The 4th International Conference on the Geographies of Children, Youth and Families will take place January 12-15, 2015 in San Diego, CA.The conference’s theme is Young People, Borders & Wellbeing, and the call for sessions, papers, and posters will be open until October 15, 2014. Highlighted below is one proposed session of interest on Child-friendly Cities: Critical Approaches. See below for instructions on how to submit an abstract if you would like to be considered for inclusion in this session and in a special issue of the journal Children, Youth and Environments.
Many of the papers within children’s geographies end with some kind of recommendation for the building of child-friendly cities. But what do we mean by child-friendly cities? This workshop will explore different ways of conceptualizing children, cities, child-friendliness and their interrelationships.
Policies aimed at child-friendly cities presuppose that cities are not child-friendly: cities have to change in order to become child-friendly. This supposition reveals an anti-urban way of thinking. It juxtaposes the urban jungle vs. the rural idyll. These contrasting connotations are very much based on the relatively poor provision of outdoor play facilities in urban environments and their assumed abundance in rural environments. But today, enrichment activities have become more prominent in many children’s everyday life. Will this emphasis on enrichment activities change the rural into the urban idyll?
Child-friendly approaches/policies/actions and the conceptualization of children as the ‘same’ as and ‘different’ from adults
In modernist planning, child-friendly interventions often imply creating child-specific facilities and spaces: designated especially and ‘only’ for children. This approach views children as fundamentally different from adults. They are defined as vulnerable and in need of specific protection and provision. Age-specific playgrounds are a good example of this. Another way of creating child-friendly cities is by building inclusive cities in which children’s needs are taken into account without isolating them in their own domains. Wide sidewalks, as advocated by Jane Jacobs, are a good example. This second approach views children as essentially similar to adults as citizens of the city. The question thus arises: Which of these two approaches is better for creating child-friendly cities? This question, in turn, leads to an examination of different definitions of child-friendliness.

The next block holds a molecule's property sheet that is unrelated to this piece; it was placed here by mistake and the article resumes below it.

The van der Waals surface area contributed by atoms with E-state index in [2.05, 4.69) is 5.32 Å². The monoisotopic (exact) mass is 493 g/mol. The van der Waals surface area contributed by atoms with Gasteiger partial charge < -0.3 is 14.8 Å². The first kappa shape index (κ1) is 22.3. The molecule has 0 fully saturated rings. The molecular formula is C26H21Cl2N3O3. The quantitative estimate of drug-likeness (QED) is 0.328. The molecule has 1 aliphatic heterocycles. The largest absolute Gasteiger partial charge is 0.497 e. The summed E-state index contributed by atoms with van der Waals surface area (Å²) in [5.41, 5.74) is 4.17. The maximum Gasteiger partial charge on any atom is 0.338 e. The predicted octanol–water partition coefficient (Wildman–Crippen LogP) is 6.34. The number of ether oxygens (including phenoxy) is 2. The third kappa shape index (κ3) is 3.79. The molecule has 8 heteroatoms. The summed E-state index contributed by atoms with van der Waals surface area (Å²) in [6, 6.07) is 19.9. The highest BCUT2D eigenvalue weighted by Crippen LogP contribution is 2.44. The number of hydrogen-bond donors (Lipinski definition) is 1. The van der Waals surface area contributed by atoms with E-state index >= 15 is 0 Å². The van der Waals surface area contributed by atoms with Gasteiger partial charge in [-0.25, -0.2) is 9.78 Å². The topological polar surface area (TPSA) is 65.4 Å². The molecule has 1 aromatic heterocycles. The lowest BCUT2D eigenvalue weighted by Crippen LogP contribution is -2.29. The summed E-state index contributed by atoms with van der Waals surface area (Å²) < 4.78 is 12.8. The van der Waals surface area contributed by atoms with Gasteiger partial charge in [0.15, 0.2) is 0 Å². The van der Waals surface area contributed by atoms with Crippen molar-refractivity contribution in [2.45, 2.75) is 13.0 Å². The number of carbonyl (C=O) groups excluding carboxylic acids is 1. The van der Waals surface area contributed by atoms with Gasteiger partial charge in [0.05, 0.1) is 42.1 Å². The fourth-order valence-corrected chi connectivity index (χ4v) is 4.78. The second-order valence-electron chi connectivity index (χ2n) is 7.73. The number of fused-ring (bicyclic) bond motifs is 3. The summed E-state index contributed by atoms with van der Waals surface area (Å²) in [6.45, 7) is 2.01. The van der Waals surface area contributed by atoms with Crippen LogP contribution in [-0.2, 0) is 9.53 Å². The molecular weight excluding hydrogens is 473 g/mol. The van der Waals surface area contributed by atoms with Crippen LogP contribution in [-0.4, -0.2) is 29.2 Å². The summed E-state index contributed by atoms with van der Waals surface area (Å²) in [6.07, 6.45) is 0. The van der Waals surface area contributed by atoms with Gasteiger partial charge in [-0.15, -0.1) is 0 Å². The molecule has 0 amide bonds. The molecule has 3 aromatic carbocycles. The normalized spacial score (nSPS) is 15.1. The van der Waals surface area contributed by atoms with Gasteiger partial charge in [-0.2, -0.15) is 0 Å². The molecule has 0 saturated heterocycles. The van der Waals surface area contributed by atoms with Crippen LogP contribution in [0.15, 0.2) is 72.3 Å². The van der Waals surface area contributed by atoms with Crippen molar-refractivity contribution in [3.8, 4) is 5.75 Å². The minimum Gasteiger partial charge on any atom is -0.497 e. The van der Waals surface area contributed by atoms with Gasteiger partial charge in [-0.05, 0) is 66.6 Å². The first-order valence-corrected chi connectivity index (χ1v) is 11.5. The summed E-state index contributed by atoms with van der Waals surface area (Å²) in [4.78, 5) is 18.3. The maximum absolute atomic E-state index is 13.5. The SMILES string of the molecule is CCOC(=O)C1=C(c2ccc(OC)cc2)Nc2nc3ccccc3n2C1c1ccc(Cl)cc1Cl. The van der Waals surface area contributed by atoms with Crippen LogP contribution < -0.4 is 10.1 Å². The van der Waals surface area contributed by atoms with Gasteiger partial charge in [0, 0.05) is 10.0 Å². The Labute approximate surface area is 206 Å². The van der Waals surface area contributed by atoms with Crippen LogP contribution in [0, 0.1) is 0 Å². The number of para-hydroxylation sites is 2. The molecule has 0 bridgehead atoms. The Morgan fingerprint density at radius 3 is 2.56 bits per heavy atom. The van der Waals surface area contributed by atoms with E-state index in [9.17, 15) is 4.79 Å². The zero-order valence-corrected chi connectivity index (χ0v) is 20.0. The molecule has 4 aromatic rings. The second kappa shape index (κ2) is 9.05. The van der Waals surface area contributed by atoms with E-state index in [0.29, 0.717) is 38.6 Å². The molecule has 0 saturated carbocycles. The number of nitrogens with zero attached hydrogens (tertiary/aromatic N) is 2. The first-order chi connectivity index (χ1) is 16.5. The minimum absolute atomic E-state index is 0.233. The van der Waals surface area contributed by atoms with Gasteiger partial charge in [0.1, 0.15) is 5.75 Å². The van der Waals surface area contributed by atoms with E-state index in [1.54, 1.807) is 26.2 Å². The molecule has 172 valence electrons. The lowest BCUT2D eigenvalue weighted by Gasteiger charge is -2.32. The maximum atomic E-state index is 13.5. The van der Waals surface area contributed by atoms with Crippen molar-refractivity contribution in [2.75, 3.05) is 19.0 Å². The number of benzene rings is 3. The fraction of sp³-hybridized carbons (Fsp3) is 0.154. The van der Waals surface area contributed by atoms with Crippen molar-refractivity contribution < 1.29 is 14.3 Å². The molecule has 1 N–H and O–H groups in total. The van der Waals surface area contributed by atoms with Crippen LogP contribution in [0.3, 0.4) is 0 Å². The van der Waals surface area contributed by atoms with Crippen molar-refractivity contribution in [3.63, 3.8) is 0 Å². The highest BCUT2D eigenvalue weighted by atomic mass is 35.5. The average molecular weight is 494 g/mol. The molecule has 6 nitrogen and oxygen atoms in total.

Child-friendly cities and children’s own definitions
What do children themselves consider child-friendly? Do their definitions differ from those held by adults? Furthermore, children are not a homogeneous group. Do we find differences in children’s own definitions of child-friendliness across gender, age group, social class, racial and ethnic background, residential location? And how can we best support children’s participation in city planning and urban development to promote child-friendly outcomes?
This paper session aims to critically explore different issues related to child-friendly cities.
Researchers are invited to send a title and abstract of a maximum of 250 words by August 15, 2014 to both Lia Karsten (email@example.com) and Willem van Vliet (firstname.lastname@example.org). Lia and Willem will reply before September 1 and intend to select papers for a special issue of the journal Children, Youth and Environments to be published in 2015-16.
by Lisa Horne, ASLA, a senior associate at Kevin Sloan Studio in Dallas, Texas, and co-chair of the Children’s Outdoor Environment PPN